posted by hihowareyou at 9:43 AM on February 29, 2008

Also, unless you sweat profusely, I'd recommend losing the undershirt. It just gets bunched up and in the way, in my experience. If you must wear one, try getting those in tall sizes—the sleeve length shouldn't really matter.
posted by hihowareyou at 9:48 AM on February 29, 2008

I always had this problem until I started wearing Stafford shirts from JCPenny's. Now I can go all day without a re-tuck.
posted by General Malaise at 9:56 AM on February 29, 2008

I've been dressing up for a job for a few months now, and had to confront similar problems. Most dress shirts that would fit my neck and arm size looked like balloons on me, and came untucked all the time, and made me look frumpier than I would have if I'd come to work in flipflops, shorts and t-shirts.

Then I discovered the magical powers of my local tailor shop.

I found some cheap (and we're talking deep-discount, decent but really cheap) dress shirts that fit in the neck and the arms, but had enough room for me and another half of me again around the waist. I took them to the tailor, they pinned them a bit, and a couple of days later I picked them up. And they make me look good, or at least as good as I can look.

Cost? About ten to fifteen bucks per shirt, with about fifteen bucks per shirt for tailoring. Thirty dollar shirts that look really good, and give me a really professional image aren't bad.

The only other alternative I've found is stuff that's labeled as being modern fit or athletic fit; they tend to fit better off the rack.

But really, this is a question to bring to a tailor. At the least, they can tell you what's going on, and how to fix it.
posted by MrVisible at 10:48 AM on February 29, 2008

The real reason I've avoided Tall shirts to this point is that the sleeves on me are already plenty long, so I'm unwilling to order tall shirts online. I guess I'll have to find a Big&Tall store and try some.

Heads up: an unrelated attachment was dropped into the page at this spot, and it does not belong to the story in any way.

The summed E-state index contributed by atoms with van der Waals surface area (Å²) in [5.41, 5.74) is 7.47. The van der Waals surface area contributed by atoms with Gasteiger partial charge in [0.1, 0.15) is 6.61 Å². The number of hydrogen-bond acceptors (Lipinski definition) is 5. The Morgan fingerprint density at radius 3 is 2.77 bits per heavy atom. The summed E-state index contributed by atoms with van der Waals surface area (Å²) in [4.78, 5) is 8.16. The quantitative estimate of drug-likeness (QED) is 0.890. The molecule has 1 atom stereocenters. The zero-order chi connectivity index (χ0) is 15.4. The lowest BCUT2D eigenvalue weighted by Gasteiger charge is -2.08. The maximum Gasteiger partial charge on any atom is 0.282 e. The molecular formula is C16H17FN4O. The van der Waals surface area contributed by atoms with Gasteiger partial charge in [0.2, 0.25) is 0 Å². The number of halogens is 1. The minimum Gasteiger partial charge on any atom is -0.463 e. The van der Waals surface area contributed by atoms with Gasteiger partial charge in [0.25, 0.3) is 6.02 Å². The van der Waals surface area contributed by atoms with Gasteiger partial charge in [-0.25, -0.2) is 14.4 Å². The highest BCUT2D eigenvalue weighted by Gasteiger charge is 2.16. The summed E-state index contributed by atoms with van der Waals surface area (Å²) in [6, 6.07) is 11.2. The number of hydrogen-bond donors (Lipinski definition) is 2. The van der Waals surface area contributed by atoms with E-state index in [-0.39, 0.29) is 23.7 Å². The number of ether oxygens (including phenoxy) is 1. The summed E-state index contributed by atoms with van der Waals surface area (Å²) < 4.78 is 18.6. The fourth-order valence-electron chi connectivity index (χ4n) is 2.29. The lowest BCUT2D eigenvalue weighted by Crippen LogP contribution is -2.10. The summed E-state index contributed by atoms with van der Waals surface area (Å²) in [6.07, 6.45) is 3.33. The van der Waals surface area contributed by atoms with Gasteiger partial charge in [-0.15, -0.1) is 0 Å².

Right, but that's because you're buying shirts that are sized S, M, L, XL, as opposed to buying fitted shirts where the sizes correspond to your sleeve length and neck size. Go to Land's End or a department store, not more fashion-oriented stores like Banana Republic or the Gap (you know those stores are actually the same company, right?). You know that section of the men's department where all the shirts are wrapped in plastic and sitting on shelves? That's where you want to be. At nicer stores, someone may be able to take your measurements for you there, otherwise check the sizing guidelines at Land's End. Get a shirt that's tall sized but fits you in the sleeves and you're golden.

Either that or start wearing pants pulled up higher like they did in the '40s. The downside of doing that is that you'd need a fedora.
posted by LionIndex at 11:04 AM on February 29, 2008

You need a tailor. Your shirts will fit and look much better with a few bucks and a good tailor. I find Gap, BR, and that mid-level mall store range to be overpriced and low quality - either buy Alfani from Macy's and save money, or get real quality from Ted Baker or Brooks Brothers, etc.
posted by kcm at 11:05 AM on February 29, 2008

Shirt garters are the sledgehammer approach to the problem. They will keep you looking very neat and put together, especially if you have a flat stomach. The down side is they are a huge pain in the ass and will tear out the hair on your legs in an odd stripe pattern.

Nthing the tailor. Might seem like a waste to tailor a cheap shirt, so go get yourself a good one and have the waist taken in. The tailor will know exactly what to do. The difference is enormous.
posted by Andrew Brinton at 11:24 AM on February 29, 2008

I recommend the picard maneuver to stop sweaters from riding up.
posted by Caper's Ghost at 1:16 PM on February 29, 2008

Yeah, fitted shirts will make all the difference. Your measurements are very close to mine (at best I have an inch on you). I've noticed that unless you buy shirts that list a sleeve and neck size, it's a crapshoot. Unless you know how the brand is cut.
Also, don't skimp on the undershirts. Buy nicer ones, or at least something other than what Walmart carries. Jockey's work well. It'll help keep your dress shirt in line.
I find that Macy's has almost constant sales on men's shirts, at least in my mall. I have good luck with their brands. Also, Express makes a pretty nice line. Catch them on a seasonal change and stock up.
I should try this tailor thing - never thought about it.
posted by dosterm at 1:32 PM on February 29, 2008

Oh, also - a medium is too small for you. They'll start out OK in the store, but if you're buying shirts with any cotton, that'll shrink down too much.
Get fitted and avoid the issue.
posted by dosterm at 1:34 PM on February 29, 2008